ANNAPOLIS, Md. (AP) — Much of Maryland's debate on expanding gambling to include table games like roulette and craps has focused on who will get what, how much and when.

A fund for problem gamblers, however, is not assured of getting anything from an expansion to table games.

Joanna Franklin, president of the Maryland Council on Problem Gambling, was in Annapolis last week urging lawmakers on House and Senate committees to approve a $1,000-per-table annual fee to help adjust to an expansion to table games like blackjack, after she learned nothing had been included in a draft of the bill.

The Senate, which passed the measure on Friday, changed the legislation to note that a state gambling commission may create an annual fee of up to $500 for each table game for problem gambling.

Franklin said that amount is "pretty pitiful," considering how much money a table will generate in a year. She described a $1,000-a-table fee as a tiny fraction of 1 percent of a table's revenue.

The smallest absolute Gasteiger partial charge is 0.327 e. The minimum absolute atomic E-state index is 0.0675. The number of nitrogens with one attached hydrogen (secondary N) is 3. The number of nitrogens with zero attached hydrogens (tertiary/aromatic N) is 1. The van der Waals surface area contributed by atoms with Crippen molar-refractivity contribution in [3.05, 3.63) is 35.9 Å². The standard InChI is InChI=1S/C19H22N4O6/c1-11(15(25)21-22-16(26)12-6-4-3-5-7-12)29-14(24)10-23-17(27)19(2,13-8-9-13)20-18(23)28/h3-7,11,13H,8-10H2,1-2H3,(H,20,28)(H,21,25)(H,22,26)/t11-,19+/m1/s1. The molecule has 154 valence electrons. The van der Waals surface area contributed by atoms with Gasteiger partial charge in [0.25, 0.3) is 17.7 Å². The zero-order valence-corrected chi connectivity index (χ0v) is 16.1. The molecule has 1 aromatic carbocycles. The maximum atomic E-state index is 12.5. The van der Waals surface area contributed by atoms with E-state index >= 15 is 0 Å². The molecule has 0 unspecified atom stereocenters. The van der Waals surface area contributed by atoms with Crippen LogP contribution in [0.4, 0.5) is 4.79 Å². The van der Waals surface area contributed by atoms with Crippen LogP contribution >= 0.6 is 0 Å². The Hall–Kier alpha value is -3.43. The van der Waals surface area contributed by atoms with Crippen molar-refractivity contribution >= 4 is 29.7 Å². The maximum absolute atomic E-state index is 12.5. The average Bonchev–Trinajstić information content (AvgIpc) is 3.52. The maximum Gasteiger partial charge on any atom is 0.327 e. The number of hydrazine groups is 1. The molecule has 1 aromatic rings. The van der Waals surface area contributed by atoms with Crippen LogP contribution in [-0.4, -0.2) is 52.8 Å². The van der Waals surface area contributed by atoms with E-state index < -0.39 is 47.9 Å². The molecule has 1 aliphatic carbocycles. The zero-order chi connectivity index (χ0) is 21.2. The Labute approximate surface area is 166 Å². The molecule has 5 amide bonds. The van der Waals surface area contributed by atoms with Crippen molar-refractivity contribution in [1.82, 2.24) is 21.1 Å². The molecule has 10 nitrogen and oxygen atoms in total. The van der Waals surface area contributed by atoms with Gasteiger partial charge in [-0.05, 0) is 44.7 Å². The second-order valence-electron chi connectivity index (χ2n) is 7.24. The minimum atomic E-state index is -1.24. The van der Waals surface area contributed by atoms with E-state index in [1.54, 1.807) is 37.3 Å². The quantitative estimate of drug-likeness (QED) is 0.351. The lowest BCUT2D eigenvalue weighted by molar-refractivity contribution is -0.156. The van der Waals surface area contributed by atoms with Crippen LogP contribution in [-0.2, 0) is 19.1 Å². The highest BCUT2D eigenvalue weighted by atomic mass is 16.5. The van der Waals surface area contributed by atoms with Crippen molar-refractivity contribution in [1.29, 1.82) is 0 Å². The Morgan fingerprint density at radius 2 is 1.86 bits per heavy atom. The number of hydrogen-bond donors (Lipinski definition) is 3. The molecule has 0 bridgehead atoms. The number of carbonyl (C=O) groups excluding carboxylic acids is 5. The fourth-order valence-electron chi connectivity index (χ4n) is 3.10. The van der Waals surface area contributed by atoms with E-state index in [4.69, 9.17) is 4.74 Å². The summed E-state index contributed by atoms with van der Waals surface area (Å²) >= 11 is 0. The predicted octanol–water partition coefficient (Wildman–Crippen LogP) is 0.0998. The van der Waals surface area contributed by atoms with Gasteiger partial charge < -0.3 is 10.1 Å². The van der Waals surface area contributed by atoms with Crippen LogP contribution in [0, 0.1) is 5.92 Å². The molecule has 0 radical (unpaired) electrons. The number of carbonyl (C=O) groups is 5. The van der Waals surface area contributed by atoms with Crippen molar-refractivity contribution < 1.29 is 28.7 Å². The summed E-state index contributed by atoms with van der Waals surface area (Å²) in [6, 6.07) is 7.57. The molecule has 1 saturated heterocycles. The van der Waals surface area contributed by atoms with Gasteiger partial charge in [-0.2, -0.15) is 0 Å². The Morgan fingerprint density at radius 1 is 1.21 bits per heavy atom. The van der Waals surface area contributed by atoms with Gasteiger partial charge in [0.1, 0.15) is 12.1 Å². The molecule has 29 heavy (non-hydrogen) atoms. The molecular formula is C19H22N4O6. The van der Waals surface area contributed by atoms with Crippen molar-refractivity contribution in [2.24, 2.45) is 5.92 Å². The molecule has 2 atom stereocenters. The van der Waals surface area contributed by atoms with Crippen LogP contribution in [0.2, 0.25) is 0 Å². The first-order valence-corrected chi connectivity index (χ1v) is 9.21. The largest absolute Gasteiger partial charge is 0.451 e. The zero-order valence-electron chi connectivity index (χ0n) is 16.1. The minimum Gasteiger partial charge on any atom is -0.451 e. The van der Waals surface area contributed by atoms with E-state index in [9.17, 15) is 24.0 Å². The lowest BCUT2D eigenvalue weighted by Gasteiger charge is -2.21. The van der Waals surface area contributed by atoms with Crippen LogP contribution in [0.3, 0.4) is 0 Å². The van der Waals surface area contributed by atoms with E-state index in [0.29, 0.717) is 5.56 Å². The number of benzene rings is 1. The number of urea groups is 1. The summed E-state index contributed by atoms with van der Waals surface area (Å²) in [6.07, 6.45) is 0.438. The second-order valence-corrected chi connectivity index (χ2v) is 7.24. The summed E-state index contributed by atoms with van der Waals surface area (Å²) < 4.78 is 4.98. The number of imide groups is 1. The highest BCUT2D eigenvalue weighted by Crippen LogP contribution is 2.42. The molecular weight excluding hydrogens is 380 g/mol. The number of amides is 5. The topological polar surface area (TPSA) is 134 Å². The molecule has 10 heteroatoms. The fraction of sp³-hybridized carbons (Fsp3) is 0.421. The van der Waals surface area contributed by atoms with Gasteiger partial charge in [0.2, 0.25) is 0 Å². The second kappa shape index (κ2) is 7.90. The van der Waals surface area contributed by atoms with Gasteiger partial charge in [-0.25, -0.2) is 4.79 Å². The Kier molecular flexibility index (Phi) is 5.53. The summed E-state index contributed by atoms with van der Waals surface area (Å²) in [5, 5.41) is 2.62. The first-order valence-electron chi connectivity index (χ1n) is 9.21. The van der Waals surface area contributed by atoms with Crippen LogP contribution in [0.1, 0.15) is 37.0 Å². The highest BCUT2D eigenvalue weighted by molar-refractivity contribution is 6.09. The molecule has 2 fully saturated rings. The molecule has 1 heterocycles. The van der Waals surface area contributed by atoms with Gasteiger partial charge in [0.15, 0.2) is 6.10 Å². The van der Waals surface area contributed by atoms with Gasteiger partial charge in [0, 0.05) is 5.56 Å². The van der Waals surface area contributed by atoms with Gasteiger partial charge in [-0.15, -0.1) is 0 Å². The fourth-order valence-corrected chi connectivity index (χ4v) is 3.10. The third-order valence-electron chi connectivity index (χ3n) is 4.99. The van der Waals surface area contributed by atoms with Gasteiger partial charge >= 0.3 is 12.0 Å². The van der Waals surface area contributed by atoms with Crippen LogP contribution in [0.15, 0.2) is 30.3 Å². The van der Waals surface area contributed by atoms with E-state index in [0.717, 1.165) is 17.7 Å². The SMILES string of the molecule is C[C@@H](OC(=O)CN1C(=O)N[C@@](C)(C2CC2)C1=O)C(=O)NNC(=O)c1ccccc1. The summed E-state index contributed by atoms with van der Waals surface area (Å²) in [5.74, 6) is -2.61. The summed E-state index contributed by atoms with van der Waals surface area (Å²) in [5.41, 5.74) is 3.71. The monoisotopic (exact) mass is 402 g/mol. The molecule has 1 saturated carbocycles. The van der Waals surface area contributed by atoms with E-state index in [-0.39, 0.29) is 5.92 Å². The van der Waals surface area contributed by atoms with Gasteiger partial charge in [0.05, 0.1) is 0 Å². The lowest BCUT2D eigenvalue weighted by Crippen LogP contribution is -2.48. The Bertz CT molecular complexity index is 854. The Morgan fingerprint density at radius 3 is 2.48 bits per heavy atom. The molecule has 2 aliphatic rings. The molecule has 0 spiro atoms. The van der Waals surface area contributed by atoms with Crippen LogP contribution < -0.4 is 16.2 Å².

"The problem is you can't just do lip service," Franklin said. "That's what it feels like."

Franklin also said she's bothered by the lack of certainty in the bill's current language.

"The big battle now is to get it from may to shall," Franklin said.

The bill does require an annual $425 fee for each slot machine to help problem gamblers. That fee was approved by lawmakers in 2007 to help pay for a study on the prevalence of gambling every five years and to develop a network of treatment services for problem gamblers. The state also has a voluntary exclusion program for gamblers. Last month, the program announced it had 100 participants.

However, advocates say table games will attract more people, and they believe more money is called for to help additional problem gamblers.

Franklin said the money is needed for advertising to let people know about help that is available, including a 24-hour help line: 1-800-522-4700.

Maryland lawmakers have gathered for a special session to consider allowing table games and a new casino site in Prince George's County. The Senate passed legislation Friday on a 28-14 vote. The House of Delegates, where the measure is expected to face a greater challenge, will be working on the legislation Monday.

Maryland currently has three open casinos with slot machine gambling. Two other sites have been licensed for casinos. A Prince George's casino, if it is approved, could not open until 2016.

Voters would have the final say on gambling expansion in November, if legislation is approved.